What Does the Law Say?

 

Where is the law regarding sex discrimination in employment in Washington found?

 

The Washington Law Against Discrimination (WLAD) is found in Washington's statutory law under title 49, chapter 49.60.180. Additionally, Washington's state equali rights amendment, Article 31 of the constitution, defines sex equality and rights and responsibilities.

 

To whom does the law apply to?

 

Title 49 and Title 162 define employment discrimination and apply to all employers in Washington who employ eight or more employees. Article 31 states that equality of rights and responsibility under the law shall not be denied or abridged on account of sex.

 

Under the law, what is illegal?

 

Under the WLAD it is illegal to refuse to hire, discharge, bar, or discriminate against any women in compensation or in other terms or conditions of employment because of sex unless based upon a bona fide occupational qualification. It is illegal for an employer, because of pregnancy or childbirth, to refuse to hire or promote, terminate, or demote, a woman; or impose different terms and conditions of employment on a woman. It is also illegal to base employment decisions or actions on negative assumptions about pregnant women. Finally, employee benefits provided in part or in whole by the employer must be equal for male and female employees.

 

What is sex discrimination?

 

Any practice or policy that treats women unfairly simply because they are women constitutes sex or gender discrimination. Such acts can either be overtly degrading to women (such as sexual harassment) or simply differential treatment toward women.

 

What constitutes sex or gender discrimination under Washington law?

 

Under the WLAD any action by an employer or labor organization to discriminate against someone on the basis of sex is gender discrimination. Additionally, adverse employment practices due to pregnancy, childbirth, and pregnancy-related conditions are defined as sex discrimination. Finally, anything that denies women equality of rights and responsibilities is sex discrimination.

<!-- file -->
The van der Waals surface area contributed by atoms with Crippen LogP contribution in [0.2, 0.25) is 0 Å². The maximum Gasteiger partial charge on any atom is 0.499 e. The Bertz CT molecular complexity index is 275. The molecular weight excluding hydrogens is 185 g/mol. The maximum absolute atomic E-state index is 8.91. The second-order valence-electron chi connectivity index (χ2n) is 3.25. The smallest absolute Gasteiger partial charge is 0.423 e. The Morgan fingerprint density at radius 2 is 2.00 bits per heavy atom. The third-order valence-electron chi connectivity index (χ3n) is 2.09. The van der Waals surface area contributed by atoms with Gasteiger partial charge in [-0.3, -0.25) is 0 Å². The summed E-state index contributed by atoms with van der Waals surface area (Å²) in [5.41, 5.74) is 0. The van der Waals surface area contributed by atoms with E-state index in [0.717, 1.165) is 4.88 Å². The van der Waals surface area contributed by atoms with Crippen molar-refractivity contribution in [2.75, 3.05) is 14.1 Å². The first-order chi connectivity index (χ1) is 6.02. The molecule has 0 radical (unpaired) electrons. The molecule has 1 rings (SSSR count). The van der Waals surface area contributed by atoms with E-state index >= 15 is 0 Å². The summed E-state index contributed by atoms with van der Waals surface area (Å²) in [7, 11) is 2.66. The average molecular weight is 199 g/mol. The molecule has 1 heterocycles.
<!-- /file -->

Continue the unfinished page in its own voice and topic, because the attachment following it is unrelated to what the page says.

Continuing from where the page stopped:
What is an "employee" under Washington law?

 

An employee is any person who is employed by an employer in Washington not including an individual employed by his or her parents, spouse, or child, or in the domestic service of any person.

 

What is an "employer" under Washington law?

 

Under Washington law, an employer means, any person acting in the interest of an employer, directly or indirectly, who employs eight or more persons, and does not include any religious or sectarian organization not organized for private profit.

 

Are women a "protected class"?

 

Yes, the WLAD prohibits discrimination on the basis of sex. Therefore, women, as a gender classification, are considered a protected class.

 

Is there a federal law about sex discrimination?

 

Yes, three major federal laws prohibit sex discrimination. Title VII of the Civil Rights Act of 1964 prohibits any discrimination in the workplace based on sex. It was amended by the Pregnancy Discrimination Act of 1978, which guarantees equal benefits to pregnant women. In addition, the Equal Pay Act of 1963 guarantees equal pay for equal work.